# Abstract and Description

Looking at a system where a cat depends on the availability of mice for its survival and a mice depends on the scarcit of cats for its survival.

To understand this system, we came up formula below, where cats is $$c(t)$$ and mice is $$m(t)$$. Change in number of cats is represented as $$dcdt$$ and that of mice is $$dmdt$$.

$$dcdt = -.1*c + 0.15*c*m$$

$$dmdt = +0.1*m - 0.15*c*m$$

In this system, assuming there was only 10 cats and mice existing, using Heun's algorithm, we will see how this 2 snimals affect each other in the system.

# Algorithm and Discussion

The basic algorithm we will be using is Heun's Algorithm and the main objective for this project is to understand how the Heun algorithm works.

## The Heun Method

While Euler's Method is quite easy and accurate enough for simple problems it is less successful when applied to more challenging situations. Depending on the nature of the function $f(s,t)$ Euler's Method can easily under or overestimate the change. Getting satisfactory results using the Euler Method can require very small time steps, making the algorithm very slow.

There are many ways to improve the situation and we'll see a number of them in this course. Our first improvement is called "The Heun Method". The idea is to take a "fake" time step, re-evaluate the function $f(s,t)$ there, and then average the two results for the "real" timestep. This process is animated in the online slides, and I ecourage you to watch those if you can. (Check under Resources -> Slides on ACE).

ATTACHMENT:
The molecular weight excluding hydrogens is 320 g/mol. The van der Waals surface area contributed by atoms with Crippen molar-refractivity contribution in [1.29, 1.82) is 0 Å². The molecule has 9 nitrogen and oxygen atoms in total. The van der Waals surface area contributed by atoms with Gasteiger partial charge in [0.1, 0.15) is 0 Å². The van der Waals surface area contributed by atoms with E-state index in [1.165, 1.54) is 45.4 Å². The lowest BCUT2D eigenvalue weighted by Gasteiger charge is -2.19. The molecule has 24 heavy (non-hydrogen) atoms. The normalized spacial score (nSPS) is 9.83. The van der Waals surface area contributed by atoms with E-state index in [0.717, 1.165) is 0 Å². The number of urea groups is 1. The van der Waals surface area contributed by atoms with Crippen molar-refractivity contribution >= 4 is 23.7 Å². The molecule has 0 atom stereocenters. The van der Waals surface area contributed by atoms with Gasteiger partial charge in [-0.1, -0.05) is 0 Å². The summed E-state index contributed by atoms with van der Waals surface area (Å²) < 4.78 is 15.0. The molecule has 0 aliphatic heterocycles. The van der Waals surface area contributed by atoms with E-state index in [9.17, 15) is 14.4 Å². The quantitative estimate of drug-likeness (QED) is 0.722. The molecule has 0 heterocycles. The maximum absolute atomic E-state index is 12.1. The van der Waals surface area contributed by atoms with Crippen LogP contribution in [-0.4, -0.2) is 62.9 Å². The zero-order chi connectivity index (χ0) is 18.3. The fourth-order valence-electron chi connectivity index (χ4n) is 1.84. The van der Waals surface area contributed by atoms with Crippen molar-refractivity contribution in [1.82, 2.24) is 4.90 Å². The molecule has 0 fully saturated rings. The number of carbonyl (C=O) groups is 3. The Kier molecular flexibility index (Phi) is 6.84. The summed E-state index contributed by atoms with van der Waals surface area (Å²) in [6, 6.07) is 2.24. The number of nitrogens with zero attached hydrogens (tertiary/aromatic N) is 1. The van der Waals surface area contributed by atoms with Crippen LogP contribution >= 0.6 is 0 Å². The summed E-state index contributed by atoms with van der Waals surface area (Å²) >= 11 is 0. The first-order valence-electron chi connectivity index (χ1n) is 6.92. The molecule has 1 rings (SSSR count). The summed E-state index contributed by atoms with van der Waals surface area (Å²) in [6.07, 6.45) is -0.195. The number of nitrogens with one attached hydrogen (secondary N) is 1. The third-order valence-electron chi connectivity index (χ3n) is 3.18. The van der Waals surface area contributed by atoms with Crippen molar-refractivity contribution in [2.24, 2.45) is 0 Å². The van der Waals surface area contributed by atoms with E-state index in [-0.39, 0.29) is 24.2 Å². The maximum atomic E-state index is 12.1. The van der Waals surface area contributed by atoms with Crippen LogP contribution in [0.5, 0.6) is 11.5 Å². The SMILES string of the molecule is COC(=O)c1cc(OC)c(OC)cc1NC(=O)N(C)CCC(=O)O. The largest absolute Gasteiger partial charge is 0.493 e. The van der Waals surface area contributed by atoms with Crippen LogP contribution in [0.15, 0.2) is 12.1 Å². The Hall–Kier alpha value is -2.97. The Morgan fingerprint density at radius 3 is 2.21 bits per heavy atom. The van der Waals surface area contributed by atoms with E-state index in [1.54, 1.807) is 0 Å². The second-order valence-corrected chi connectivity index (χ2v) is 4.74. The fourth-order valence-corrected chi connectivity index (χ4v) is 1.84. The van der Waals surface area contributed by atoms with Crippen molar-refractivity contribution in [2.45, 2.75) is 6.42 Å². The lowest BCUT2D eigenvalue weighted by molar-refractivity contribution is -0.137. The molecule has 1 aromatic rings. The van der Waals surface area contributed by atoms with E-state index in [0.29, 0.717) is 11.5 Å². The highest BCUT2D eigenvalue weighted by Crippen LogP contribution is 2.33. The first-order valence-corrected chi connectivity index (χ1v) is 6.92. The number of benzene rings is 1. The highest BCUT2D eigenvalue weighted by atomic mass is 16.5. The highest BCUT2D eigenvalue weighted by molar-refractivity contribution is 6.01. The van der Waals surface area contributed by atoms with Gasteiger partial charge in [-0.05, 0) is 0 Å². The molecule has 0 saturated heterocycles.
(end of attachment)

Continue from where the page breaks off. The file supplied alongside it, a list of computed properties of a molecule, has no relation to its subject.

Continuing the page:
Starting at $x_1$ find the slope $f(s,t)$ and extrapolate out to $x_1 + \Delta x$.

Next.. evaluate the slope at the extrapolated value of s.

Using this slope.. extrapolate *again*. Note that while the
first extrapolation underestimated the change in s, the second
overestimated. Heun's method is to use the *average* of these
two estimates:

You can see that the average is much closer to the exact solution than the original Euler Method result. In short here's how it works:

Starting at $x=x_1$, take a fake Euler step,

first evaluate f(s,t):

$$f_1 = f(s_1, x_1)$$

next jump to the next x:

$$x_2 = x_1 + \Delta x$$

estimate the new value of s:

$$s_2 = s_1 + f(s_1,x_1) \Delta x$$

Evaluate f(s,t) at the new position:

$$f_2 = f(s_2, x_2)$$

Extrapolate using the average of the 'f' values:

$$s_3 = s_1 + \frac{1}{2}(f_1 + f_2) \Delta x$$

Now $s_3$ is the Heun's Method result.

# Implementation and code

### First view of system

Looking at the first half of the system, we see thatas the cats are increasing, the mice are reducing at almost the same rate and eventualy reaches zero $$(0)$$

### Second view of system

Looking at this second graph, we see that the moment the number of cats reach zero $$(0)$$, the cats begn to decrease and it will eventually reach zero $$(0)$$

# Conclusion

From analyzing the system, we now understand how Euler algorithm works and how it shows us the relationship of cats and mice. When the cats sttart with zero, the mice increases, and if the mice starts with zero, the cats decreses at a fast rate. Again, below are the formulas for the system

$$dcdt = -.1*c + 0.15*c*m$$

$$dmdt = +0.1*m - 0.15*c*m$$